Have you dreamed, even prayed, that you would ride in the double? Show in a shadbelly? Do canter pirouettes and tempi changes?

Me too. And here we are. Halfway there.

Waimea and I have a new theme song. How would you like to see a Bon Jovi freestyle?

Searching For Silver

Margo Marano showing Waimea

Image courtesy of Stephen Crowers Photography

 

 

 

And so it begins! The path to the USDF Silver Medal. I just officially entered the first Recognized show at Blue Goose Stables in Cochranville on May 16. All winter we’ve been working, and since we were lucky to have such a mild few months even taking a few outings and hacking.

I think we are both stronger, more fit and more aware of what is required of us. Our goal is to get our two Fourth level scores so that we can begin concentrating on the Prix St. George. When my trainer, Tim Mellott, returns from Florida we will start regular lessons again with a vengeance!:) I am very much looking forward to it.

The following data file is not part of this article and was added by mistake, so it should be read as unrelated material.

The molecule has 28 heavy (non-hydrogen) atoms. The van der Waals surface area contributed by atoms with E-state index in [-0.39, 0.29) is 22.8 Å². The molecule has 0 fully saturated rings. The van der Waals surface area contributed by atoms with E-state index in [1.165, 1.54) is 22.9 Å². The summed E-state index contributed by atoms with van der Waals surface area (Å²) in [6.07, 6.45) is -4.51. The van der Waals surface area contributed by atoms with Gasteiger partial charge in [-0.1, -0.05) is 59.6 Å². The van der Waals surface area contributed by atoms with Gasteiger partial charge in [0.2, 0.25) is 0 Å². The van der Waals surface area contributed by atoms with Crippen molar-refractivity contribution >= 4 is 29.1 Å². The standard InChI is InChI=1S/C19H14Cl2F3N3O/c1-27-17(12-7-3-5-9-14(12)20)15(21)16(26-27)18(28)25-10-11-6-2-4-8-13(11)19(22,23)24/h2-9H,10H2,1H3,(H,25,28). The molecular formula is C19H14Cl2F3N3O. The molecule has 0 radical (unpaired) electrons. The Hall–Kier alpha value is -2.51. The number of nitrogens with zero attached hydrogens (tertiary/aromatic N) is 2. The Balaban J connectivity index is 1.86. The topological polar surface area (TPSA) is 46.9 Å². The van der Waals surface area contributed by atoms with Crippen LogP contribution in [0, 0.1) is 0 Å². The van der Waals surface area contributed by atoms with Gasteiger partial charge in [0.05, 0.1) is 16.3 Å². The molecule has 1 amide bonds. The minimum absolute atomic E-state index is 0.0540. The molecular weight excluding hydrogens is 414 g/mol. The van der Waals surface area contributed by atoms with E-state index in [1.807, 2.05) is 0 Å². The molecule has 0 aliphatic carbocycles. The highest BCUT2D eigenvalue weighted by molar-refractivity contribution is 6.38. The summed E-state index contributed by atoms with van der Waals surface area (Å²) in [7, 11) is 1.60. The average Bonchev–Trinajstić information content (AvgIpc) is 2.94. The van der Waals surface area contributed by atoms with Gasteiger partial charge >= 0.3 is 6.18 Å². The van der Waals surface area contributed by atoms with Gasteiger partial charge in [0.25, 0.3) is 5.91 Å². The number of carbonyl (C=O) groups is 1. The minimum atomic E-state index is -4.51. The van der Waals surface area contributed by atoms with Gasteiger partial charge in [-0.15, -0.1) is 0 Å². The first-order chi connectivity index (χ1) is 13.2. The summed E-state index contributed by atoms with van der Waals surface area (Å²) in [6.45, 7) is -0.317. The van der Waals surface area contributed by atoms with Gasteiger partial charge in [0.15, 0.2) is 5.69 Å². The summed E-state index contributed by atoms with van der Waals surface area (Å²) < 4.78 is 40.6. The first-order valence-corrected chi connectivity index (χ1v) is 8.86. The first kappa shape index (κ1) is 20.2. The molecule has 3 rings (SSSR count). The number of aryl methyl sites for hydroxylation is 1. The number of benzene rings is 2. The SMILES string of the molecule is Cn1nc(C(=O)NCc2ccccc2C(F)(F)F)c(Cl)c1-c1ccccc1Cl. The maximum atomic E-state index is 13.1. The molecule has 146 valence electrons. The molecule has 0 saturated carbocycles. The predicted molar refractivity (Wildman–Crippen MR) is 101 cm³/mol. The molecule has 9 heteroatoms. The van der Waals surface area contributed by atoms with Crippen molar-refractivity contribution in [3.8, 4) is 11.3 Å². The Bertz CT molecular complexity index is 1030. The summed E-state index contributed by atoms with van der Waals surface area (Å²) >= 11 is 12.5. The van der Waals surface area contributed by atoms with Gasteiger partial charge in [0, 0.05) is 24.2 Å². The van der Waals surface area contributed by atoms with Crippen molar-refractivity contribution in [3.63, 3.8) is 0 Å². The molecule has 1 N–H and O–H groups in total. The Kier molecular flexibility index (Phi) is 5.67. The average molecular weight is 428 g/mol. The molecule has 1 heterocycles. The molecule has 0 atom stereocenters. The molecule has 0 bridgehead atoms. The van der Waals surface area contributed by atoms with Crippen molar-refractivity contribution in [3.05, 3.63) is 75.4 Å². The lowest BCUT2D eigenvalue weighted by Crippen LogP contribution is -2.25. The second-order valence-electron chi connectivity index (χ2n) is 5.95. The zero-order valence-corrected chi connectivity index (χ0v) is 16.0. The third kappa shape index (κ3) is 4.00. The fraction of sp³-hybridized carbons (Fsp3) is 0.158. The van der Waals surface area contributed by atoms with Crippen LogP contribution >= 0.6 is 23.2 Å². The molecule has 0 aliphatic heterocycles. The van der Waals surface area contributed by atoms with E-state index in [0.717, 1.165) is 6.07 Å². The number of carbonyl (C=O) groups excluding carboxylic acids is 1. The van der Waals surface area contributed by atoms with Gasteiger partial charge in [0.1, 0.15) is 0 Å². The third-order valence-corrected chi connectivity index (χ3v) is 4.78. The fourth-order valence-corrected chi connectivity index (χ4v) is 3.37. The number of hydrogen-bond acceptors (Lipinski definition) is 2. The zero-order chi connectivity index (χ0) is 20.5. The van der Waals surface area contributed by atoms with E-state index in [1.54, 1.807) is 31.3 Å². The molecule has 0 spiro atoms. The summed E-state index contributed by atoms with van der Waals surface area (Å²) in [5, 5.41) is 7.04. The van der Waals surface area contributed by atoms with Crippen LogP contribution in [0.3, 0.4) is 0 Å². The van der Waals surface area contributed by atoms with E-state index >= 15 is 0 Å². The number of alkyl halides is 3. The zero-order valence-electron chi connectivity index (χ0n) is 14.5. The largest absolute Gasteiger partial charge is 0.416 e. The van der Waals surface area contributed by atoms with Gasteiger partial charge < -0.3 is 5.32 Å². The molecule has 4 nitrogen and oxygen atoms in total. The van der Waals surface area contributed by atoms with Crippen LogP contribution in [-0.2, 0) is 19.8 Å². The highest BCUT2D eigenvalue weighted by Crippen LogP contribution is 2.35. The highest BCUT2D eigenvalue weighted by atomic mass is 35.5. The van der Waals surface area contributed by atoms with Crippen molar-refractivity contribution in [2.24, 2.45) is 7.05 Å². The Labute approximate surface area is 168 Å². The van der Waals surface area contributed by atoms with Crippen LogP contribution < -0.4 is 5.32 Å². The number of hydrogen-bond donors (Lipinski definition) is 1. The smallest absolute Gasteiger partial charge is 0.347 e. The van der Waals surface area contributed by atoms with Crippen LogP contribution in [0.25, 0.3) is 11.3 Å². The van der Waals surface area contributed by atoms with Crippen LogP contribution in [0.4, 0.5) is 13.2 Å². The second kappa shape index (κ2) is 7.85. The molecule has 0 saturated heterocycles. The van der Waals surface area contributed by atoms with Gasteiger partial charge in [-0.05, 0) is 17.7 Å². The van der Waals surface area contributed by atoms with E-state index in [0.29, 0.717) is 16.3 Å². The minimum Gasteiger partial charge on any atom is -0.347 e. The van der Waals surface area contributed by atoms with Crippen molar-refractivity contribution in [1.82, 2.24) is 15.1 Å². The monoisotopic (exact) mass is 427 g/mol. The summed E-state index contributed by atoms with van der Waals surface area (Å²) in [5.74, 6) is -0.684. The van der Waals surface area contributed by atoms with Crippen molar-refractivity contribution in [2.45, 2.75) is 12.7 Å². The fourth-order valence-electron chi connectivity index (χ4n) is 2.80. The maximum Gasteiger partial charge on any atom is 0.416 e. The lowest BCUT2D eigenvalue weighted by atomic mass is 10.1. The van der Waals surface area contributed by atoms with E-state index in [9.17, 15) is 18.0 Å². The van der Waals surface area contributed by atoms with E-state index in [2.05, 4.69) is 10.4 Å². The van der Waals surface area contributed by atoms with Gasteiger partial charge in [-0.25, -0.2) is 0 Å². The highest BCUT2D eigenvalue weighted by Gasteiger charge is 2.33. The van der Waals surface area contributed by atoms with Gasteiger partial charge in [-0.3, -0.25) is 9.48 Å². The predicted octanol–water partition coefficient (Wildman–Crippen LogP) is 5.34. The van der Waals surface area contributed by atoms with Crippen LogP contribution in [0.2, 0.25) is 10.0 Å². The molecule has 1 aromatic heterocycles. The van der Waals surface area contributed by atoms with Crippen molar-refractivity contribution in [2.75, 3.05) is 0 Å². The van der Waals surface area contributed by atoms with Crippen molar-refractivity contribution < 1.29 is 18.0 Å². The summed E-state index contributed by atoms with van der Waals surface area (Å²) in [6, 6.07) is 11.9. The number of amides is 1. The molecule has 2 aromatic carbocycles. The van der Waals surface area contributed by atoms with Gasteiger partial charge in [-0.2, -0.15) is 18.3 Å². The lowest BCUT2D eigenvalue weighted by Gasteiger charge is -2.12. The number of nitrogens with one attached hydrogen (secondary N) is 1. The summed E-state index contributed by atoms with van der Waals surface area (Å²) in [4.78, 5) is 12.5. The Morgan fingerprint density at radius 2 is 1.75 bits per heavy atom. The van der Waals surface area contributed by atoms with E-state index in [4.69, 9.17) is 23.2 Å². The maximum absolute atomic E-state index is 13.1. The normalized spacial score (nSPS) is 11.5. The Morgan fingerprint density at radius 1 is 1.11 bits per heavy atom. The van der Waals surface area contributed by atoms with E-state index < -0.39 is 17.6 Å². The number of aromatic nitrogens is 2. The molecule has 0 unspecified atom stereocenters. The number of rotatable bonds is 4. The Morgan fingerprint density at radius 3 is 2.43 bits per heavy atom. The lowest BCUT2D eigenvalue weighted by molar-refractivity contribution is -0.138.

Whatever your goals may be this year, remember you can accomplish them–just believe you can! Remember–“obstacles are what we see when we stop looking at our goals.”

Happy Riding!

The Bronze Age

When you take on a long-term project, what does “long term” mean to you? That you will be able to accomplish your objective in six months? Five years? Or is next week long term enough for you?

When I set out to receive the scores necessary to obtain my United States Dressage Federation Bronze Medal, I knew would not be something I could achieve quickly. I set the goal knowing it would be a long-term project.

What I did not know is that it would take me over ten years and three horses to accomplish my objective.

Getting to a goal means knowing what criteria you must meet in order to meet the goal. In this case, it was simple. The USDF sets the criteria. Your task is to fulfill those requirements.